Nathan Fielder is back with his newest project after creating and starring in one of the best new TV shows of 2022 with The Rehearsal. This time he has teamed up with Uncut Gems co-director Benny Safdie for a satirical look at the world of home renovation in The Curse. The upcoming Showtime series starring Emma Stone is garnering some strong opinions from critics who were able to watch it ahead of its release. The feedback seems to be mostly positive, but Fielder and Safdie’s creation is being described as an “unsettling,” “cringe comedy” that will “break your brains.” Sounds about right.
Emma Stone stars as Whitney Siegel, who has an HGTV house-flipping show with husband Asher (Nathan Fielder) that’s produced by Benny Safdie’s Dougie Schecter. The Curse attempts to explore the newlywed couple’s relationship as they try to expand their family and flip houses on TV, while making a scathing statement on a number of deeper issues in the process. Let’s see what the critics are saying, starting with CinemaBlend’s Eric Eisenberg, who calls the series one of his favorites this year:
The new Showtime series The Curse is a must-watch. Nathan Fielder, Emma Stone & Benny Safdie make for a fascinating triumvirate with complexity that makes you both love and hate them, and the shifting story yields wild surprises. One of my favorite shows of the year.
Paolo Ragusa of Consequence says the starring trio is firing on all cylinders, as the “magnificent” series unfolds less like a drama or dark comedy and more like a straight-up horror. The critic writes:
The Curse, though occasionally painful and brooding, is a stunning television show. The ideas put forth are incredibly difficult to depict, especially in this meta-TV format — but the ways in which they physicalize these themes of class, gentrification, and the ethics surrounding them are bold and rewarding. There’s a confrontational nature to The Curse that feels deeply inspired; its interrogation of our systemic oppression of Native Americans and Hispanic folks is one thing, but the show goes on to demonstrate how white guilt can manifest in more harm to those communities than good.
Daniel Fienberg of THR calls The Curse “viscerally unpleasant and frequently fascinating” with its evisceration of performative compassion. Fienberg guesses this series will be more fun to fight about after it’s over than to watch, and that’s probably exactly what Nathan Fielder and Benny Safdie intended. He continues:
The Curse is the year’s squirmiest new show, predictably, a work of anxiety and awkwardness. With 10 episodes, most nearing the hour-long mark, The Curse probably exceeds the FDA’s recommended annual allowance of cringe. It’s a show with a lot to say about the way we’re living now, but a lot of its bristling commentary — most pointedly needling its probable target audience — and a lot of its laughs are sure to get lost as viewers look away in mortification.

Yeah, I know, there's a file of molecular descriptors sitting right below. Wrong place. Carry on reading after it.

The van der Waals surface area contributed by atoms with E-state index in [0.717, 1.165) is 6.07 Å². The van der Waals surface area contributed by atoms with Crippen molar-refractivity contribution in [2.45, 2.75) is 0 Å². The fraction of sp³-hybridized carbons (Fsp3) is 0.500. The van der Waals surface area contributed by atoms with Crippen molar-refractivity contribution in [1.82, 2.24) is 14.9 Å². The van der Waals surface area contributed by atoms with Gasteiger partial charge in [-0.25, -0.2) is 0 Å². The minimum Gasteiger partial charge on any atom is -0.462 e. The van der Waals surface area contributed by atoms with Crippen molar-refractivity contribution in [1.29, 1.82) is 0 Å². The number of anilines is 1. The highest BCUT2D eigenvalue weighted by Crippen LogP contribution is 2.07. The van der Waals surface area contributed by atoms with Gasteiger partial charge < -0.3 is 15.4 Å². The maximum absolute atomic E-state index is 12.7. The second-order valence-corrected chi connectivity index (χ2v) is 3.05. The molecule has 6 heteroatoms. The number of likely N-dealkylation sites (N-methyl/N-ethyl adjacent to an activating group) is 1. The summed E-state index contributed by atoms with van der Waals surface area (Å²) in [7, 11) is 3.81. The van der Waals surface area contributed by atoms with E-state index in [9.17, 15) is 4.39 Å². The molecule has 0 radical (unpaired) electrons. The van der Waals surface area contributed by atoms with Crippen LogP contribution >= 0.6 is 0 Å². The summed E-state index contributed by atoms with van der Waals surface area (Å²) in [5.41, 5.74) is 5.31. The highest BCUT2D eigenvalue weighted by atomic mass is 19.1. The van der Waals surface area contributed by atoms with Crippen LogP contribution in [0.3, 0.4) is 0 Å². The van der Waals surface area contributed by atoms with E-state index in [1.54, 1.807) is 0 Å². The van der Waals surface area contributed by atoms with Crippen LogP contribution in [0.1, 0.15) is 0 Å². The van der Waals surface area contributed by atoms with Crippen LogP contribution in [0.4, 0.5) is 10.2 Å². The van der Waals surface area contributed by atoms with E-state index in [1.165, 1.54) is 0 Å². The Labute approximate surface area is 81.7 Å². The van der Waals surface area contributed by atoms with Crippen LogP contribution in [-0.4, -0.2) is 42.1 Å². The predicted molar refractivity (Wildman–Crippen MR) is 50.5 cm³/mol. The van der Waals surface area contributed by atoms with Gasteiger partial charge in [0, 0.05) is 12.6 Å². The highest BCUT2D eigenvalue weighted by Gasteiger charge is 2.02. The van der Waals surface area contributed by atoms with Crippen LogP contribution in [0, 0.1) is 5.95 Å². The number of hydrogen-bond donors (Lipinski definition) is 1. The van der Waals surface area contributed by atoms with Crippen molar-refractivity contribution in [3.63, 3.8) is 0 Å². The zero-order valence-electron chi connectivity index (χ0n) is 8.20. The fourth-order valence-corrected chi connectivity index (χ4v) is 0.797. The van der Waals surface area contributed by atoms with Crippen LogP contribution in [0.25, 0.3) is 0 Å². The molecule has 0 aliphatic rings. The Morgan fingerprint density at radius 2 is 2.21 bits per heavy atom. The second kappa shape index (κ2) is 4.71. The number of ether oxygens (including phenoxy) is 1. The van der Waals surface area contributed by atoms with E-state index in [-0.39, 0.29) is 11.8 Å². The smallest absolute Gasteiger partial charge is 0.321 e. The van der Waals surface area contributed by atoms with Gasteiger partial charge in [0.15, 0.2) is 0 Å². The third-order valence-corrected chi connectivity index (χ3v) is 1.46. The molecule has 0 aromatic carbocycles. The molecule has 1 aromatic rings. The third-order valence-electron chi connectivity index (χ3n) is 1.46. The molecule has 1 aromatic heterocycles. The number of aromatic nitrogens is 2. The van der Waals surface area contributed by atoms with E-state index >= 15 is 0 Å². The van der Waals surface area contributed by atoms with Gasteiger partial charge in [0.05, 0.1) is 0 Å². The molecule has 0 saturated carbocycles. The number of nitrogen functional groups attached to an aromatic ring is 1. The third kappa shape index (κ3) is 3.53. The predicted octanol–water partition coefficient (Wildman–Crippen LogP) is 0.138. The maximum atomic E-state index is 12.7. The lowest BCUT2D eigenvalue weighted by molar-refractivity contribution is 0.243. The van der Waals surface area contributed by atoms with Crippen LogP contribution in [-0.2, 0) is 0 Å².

Belen Edwards of Mashable calls the Showtime series one of the funniest of the year, boasting an at-times unbearable awkwardness. Viewers are sure to feel embarrassment or disgust toward Emma Stone and Benny Safdie’s characters while horrifyingly recognizing themselves in the anti-heros as well. In Edwards’ words:
It's the perfect storm of wince-worthy comedy, HGTV spoof, and surreal (and possibly supernatural?) drama, with plenty of commentary on everything from race to social media thrown in for good measure. As tough as it can be to watch at times — I dare you to go five minutes without cringing — there's no doubt that The Curse is one of the funniest, strangest, and most unsettling shows of the year.
Kristen Baldwin of EW grades the series a B+, noting how the series blends cringe comedy with an intense character study to create the undertones of horror. It may not be perfect, but this series is hard to forget, and Emma Stone is “mesmerizing.” The critic writes:
Stone is mesmerizing as Whitney, a character so selfish and yet desperate for approval she is almost completely insufferable. Fielder and Safdie, who co-wrote every episode, weave fraught pauses into most scenes, and Stone conveys an avalanche of emotion and mental machinations in each of Whitney's silences. Subverting her trademark doe-eyed sweetness, the actress makes Whitney both pathetic and unflinchingly unlikable, a woman who insists on turning every spark of human connection into another moment of public image curation.
The Curse sounds on brand for Nathan Fielder, and the critics all seem to have been strongly affected in one way or another by the series. It certainly takes something special to inspire such discomfort in an audience and still have viewers walk away praising the project. If you want to check the series out, The Curse can be streamed on Paramount+ with Showtime on November 10 before it premieres at 10 p.m ET Sunday, November 12 on Showtime. Check out our 2023 TV schedule to see what other premieres are coming soon.